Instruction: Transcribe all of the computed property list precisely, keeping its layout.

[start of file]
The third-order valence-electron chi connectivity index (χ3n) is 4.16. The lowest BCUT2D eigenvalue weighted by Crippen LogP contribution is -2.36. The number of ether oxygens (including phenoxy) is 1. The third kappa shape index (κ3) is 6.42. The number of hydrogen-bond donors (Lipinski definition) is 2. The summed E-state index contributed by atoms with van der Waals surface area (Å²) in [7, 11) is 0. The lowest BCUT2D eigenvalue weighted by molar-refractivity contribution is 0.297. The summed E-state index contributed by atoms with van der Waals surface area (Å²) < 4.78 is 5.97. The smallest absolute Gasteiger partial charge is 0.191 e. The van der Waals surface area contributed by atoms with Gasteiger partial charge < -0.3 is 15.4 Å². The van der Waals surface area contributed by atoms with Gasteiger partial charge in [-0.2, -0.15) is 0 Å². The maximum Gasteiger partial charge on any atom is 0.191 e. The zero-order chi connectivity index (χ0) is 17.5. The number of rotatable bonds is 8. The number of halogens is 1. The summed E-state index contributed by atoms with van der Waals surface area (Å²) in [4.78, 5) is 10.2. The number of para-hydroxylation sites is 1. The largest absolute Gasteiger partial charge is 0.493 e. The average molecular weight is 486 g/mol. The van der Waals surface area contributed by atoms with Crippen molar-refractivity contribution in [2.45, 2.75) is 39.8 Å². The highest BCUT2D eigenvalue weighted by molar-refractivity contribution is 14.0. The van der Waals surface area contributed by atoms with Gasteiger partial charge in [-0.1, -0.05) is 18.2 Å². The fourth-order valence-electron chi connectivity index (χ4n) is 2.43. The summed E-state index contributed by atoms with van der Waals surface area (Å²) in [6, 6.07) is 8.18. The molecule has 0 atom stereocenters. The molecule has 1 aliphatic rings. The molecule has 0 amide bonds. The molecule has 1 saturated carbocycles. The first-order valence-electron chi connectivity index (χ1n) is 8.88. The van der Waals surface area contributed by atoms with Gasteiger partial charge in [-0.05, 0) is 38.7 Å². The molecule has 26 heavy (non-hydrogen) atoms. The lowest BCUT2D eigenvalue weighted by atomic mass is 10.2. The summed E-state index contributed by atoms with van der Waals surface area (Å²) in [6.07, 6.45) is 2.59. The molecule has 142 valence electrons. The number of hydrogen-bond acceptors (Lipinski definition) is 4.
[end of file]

The third-order valence-electron chi connectivity index (χ3n) is 4.16. The lowest BCUT2D eigenvalue weighted by Crippen LogP contribution is -2.36. The number of ether oxygens (including phenoxy) is 1. The third kappa shape index (κ3) is 6.42. The number of hydrogen-bond donors (Lipinski definition) is 2. The summed E-state index contributed by atoms with van der Waals surface area (Å²) in [7, 11) is 0. The lowest BCUT2D eigenvalue weighted by molar-refractivity contribution is 0.297. The summed E-state index contributed by atoms with van der Waals surface area (Å²) < 4.78 is 5.97. The smallest absolute Gasteiger partial charge is 0.191 e. The van der Waals surface area contributed by atoms with Gasteiger partial charge < -0.3 is 15.4 Å². The van der Waals surface area contributed by atoms with Gasteiger partial charge in [-0.2, -0.15) is 0 Å². The maximum Gasteiger partial charge on any atom is 0.191 e. The zero-order chi connectivity index (χ0) is 17.5. The number of rotatable bonds is 8. The number of halogens is 1. The summed E-state index contributed by atoms with van der Waals surface area (Å²) in [4.78, 5) is 10.2. The number of para-hydroxylation sites is 1. The largest absolute Gasteiger partial charge is 0.493 e. The average molecular weight is 486 g/mol. The van der Waals surface area contributed by atoms with Crippen molar-refractivity contribution in [2.45, 2.75) is 39.8 Å². The highest BCUT2D eigenvalue weighted by molar-refractivity contribution is 14.0. The van der Waals surface area contributed by atoms with Gasteiger partial charge in [-0.1, -0.05) is 18.2 Å². The fourth-order valence-electron chi connectivity index (χ4n) is 2.43. The summed E-state index contributed by atoms with van der Waals surface area (Å²) in [6, 6.07) is 8.18. The molecule has 0 atom stereocenters. The molecule has 1 aliphatic rings. The molecule has 0 amide bonds. The molecule has 1 saturated carbocycles. The first-order valence-electron chi connectivity index (χ1n) is 8.88. The van der Waals surface area contributed by atoms with Gasteiger partial charge in [-0.05, 0) is 38.7 Å². The molecule has 26 heavy (non-hydrogen) atoms. The lowest BCUT2D eigenvalue weighted by atomic mass is 10.2. The summed E-state index contributed by atoms with van der Waals surface area (Å²) in [6.07, 6.45) is 2.59. The molecule has 142 valence electrons. The number of hydrogen-bond acceptors (Lipinski definition) is 4.